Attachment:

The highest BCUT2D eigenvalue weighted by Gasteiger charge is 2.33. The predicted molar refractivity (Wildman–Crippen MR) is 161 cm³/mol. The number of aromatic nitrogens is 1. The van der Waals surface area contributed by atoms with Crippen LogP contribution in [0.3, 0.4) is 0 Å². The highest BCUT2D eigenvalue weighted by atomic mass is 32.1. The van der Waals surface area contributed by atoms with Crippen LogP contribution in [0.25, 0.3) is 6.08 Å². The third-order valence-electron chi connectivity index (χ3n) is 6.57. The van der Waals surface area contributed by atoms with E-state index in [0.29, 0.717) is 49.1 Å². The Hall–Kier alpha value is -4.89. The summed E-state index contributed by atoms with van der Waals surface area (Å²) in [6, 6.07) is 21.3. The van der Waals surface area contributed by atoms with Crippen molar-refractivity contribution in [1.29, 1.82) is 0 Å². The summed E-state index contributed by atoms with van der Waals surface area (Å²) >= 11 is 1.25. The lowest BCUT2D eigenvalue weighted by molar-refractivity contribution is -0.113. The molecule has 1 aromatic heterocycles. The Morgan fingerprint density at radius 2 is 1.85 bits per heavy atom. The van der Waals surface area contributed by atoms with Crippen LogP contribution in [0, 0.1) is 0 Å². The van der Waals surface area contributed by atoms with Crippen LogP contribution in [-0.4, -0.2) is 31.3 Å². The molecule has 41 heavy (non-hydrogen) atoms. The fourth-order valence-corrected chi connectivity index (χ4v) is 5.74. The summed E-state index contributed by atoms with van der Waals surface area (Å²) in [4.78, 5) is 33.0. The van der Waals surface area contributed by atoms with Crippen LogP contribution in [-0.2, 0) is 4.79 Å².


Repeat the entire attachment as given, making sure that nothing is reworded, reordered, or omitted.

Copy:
The highest BCUT2D eigenvalue weighted by Gasteiger charge is 2.33. The predicted molar refractivity (Wildman–Crippen MR) is 161 cm³/mol. The number of aromatic nitrogens is 1. The van der Waals surface area contributed by atoms with Crippen LogP contribution in [0.3, 0.4) is 0 Å². The highest BCUT2D eigenvalue weighted by atomic mass is 32.1. The van der Waals surface area contributed by atoms with Crippen LogP contribution in [0.25, 0.3) is 6.08 Å². The third-order valence-electron chi connectivity index (χ3n) is 6.57. The van der Waals surface area contributed by atoms with E-state index in [0.29, 0.717) is 49.1 Å². The Hall–Kier alpha value is -4.89. The summed E-state index contributed by atoms with van der Waals surface area (Å²) in [6, 6.07) is 21.3. The van der Waals surface area contributed by atoms with Crippen molar-refractivity contribution in [1.29, 1.82) is 0 Å². The summed E-state index contributed by atoms with van der Waals surface area (Å²) >= 11 is 1.25. The lowest BCUT2D eigenvalue weighted by molar-refractivity contribution is -0.113. The molecule has 1 aromatic heterocycles. The Morgan fingerprint density at radius 2 is 1.85 bits per heavy atom. The van der Waals surface area contributed by atoms with Crippen LogP contribution in [0, 0.1) is 0 Å². The van der Waals surface area contributed by atoms with Crippen LogP contribution in [-0.4, -0.2) is 31.3 Å². The molecule has 41 heavy (non-hydrogen) atoms. The fourth-order valence-corrected chi connectivity index (χ4v) is 5.74. The summed E-state index contributed by atoms with van der Waals surface area (Å²) in [4.78, 5) is 33.0. The van der Waals surface area contributed by atoms with Crippen LogP contribution in [-0.2, 0) is 4.79 Å².